At the Republican National Convention, Sheriff David Clarke, a black officer of the Law, spoke out openly, expressing the need for law, order, and safety. He also spoke out negatively on what Black Lives Matter has become, but mostly, he spoke about what America has become. America has become fearful.
“We simply cannot be great if we do not feel safe in our homes, on our streets, and in our schools.”
Sheriff David Clarke told the Republican National Convention that Americans no longer feel safe. Clarke supported his claim by citing a recent Gallup poll. Fears about crime are up considerably since 2014. Now, more than half of Americans worry about crime and violence.
Black Lives Matter proposes that African Americans also fear being shot by police in addition to other fears that are common to everyone. Sheriff Clarke cited the Gallup poll showing African Americans are also even more worried about violence and crime than other groups. The poll shows 70 percent of Blacks are greatly concerned about violent crime. Presumably, this would leave African Americans doubly afraid, fearing both crime and law enforcement.
Breitbart has quotes from Sheriff Clarke’s speech.
“Sadly, for a growing number of communities, the sense of safety that many of us once took for granted has been shattered.”
At the Republican National Convention, Sheriff David Clarke of Milwaukee County spoke out against protests, even peaceful ones, citing both Occupy and Black Lives Matter, but the United States Constitution supports the right to peacefully assemble and the right to protest and petition the government. Clarke, though, believes these recent protest movements go beyond what is normally considered a protest.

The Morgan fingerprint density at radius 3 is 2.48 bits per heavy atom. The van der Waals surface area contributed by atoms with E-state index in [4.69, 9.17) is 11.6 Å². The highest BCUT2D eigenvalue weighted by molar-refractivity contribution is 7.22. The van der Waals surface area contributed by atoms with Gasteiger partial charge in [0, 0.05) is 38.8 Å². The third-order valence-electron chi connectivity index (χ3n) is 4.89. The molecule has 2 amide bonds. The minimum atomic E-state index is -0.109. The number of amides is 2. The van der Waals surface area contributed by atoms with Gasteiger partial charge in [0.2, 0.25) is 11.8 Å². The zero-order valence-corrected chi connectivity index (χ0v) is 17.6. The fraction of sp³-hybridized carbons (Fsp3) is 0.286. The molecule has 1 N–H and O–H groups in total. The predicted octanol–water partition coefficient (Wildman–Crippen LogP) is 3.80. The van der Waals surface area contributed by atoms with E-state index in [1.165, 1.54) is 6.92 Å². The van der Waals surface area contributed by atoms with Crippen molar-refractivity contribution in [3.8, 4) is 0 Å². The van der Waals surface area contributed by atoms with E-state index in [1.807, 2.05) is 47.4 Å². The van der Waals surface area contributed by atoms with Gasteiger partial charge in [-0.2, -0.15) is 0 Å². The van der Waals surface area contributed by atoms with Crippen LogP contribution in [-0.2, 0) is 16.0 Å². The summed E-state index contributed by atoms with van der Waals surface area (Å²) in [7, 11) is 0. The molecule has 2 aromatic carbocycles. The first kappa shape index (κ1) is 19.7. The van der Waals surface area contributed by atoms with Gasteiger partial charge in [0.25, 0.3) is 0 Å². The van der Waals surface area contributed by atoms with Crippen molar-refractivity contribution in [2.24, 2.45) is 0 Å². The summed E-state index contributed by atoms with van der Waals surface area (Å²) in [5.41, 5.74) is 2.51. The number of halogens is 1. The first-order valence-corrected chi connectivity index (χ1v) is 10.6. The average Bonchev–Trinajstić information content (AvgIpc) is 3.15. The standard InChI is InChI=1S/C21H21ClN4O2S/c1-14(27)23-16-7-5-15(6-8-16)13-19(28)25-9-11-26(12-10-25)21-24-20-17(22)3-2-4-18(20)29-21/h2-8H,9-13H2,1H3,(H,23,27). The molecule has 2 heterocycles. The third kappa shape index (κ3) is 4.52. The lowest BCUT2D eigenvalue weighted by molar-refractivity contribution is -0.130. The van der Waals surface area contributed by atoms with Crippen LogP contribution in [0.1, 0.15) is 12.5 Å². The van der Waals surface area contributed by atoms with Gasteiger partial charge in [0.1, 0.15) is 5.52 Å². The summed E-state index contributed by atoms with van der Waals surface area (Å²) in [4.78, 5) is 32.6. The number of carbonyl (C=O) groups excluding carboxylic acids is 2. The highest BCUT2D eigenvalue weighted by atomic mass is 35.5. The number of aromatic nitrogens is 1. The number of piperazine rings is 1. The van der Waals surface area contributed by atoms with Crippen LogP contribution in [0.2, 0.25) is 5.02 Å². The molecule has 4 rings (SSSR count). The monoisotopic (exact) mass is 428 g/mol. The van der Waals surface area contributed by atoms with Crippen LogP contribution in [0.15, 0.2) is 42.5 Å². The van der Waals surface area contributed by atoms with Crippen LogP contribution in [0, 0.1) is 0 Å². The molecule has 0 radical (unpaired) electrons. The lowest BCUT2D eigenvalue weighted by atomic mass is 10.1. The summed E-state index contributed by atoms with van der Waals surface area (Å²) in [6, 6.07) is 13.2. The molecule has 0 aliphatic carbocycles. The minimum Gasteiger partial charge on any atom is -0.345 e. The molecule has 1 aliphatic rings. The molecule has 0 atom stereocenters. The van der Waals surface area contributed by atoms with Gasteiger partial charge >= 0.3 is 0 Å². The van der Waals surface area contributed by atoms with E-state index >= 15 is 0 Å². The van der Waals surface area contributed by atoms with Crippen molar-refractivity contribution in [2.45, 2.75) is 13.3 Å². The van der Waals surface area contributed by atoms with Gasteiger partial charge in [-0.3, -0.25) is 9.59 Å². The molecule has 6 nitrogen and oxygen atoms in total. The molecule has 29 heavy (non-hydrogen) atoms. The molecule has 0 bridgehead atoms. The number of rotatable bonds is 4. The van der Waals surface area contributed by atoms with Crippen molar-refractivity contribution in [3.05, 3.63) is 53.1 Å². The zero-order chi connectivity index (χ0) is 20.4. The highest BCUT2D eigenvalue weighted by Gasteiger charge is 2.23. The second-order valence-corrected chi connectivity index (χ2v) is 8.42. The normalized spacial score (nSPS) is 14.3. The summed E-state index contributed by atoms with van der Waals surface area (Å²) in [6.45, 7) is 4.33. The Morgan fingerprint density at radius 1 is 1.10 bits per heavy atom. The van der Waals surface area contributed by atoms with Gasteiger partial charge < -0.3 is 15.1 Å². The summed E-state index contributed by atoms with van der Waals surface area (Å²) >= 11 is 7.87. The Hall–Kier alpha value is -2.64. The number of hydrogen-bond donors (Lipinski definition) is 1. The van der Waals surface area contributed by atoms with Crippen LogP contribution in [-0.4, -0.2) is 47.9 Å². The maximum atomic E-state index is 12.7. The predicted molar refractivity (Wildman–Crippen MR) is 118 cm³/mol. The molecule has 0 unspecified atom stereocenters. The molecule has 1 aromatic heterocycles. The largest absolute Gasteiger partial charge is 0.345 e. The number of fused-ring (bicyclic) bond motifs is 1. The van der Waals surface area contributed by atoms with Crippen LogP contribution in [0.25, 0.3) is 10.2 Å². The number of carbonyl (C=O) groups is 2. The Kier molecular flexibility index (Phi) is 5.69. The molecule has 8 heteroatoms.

“So many of the actions of the Occupy movement and Black Lives Matter transcend peaceful protest and violates the code of conduct we rely on. I call it anarchy.”
Black Lives Matter in no way condones the actions of these lone gunmen who murdered police officers. Gunmen found their inspiration to violence apart from the Black Lives movement, according to the Christian Science Monitor. The movement continues to push for more racial equality in law enforcement with peaceful protests, but they do not condone violence.
Sheriff David Clarke brought up the topic of public fears and a lack of public trust at the Republican National Convention. Fear is at the core of the issue, and it is far larger in scope than just a fear of crime. African American Studies Professor Shawn Alexander told the Christian Science Monitor the Black Lives Matter discussion needs to be broadened beyond race and police because so much more is involved in the current tensions. He contends that poverty, joblessness, and inadequacy in veterans services all play a major role in the increased violence, fear, and division in the lives of Americans.
Is Sheriff David Clarke’s view of Black Lives Matter as a destructive movement typical of other black police officers?
At the Republican National Convention, Clarke spoke of law and order, but Montrell Jackson, the officer shot to death in Baton Rouge, spoke of more personal feelings and pleaded with his community to resist hate. He spoke as a man simultaneously on both sides of a deep division. His Facebook post, shown on AJC, reveals real pain and a man torn apart by a senseless conflict which resulted eventually in his death.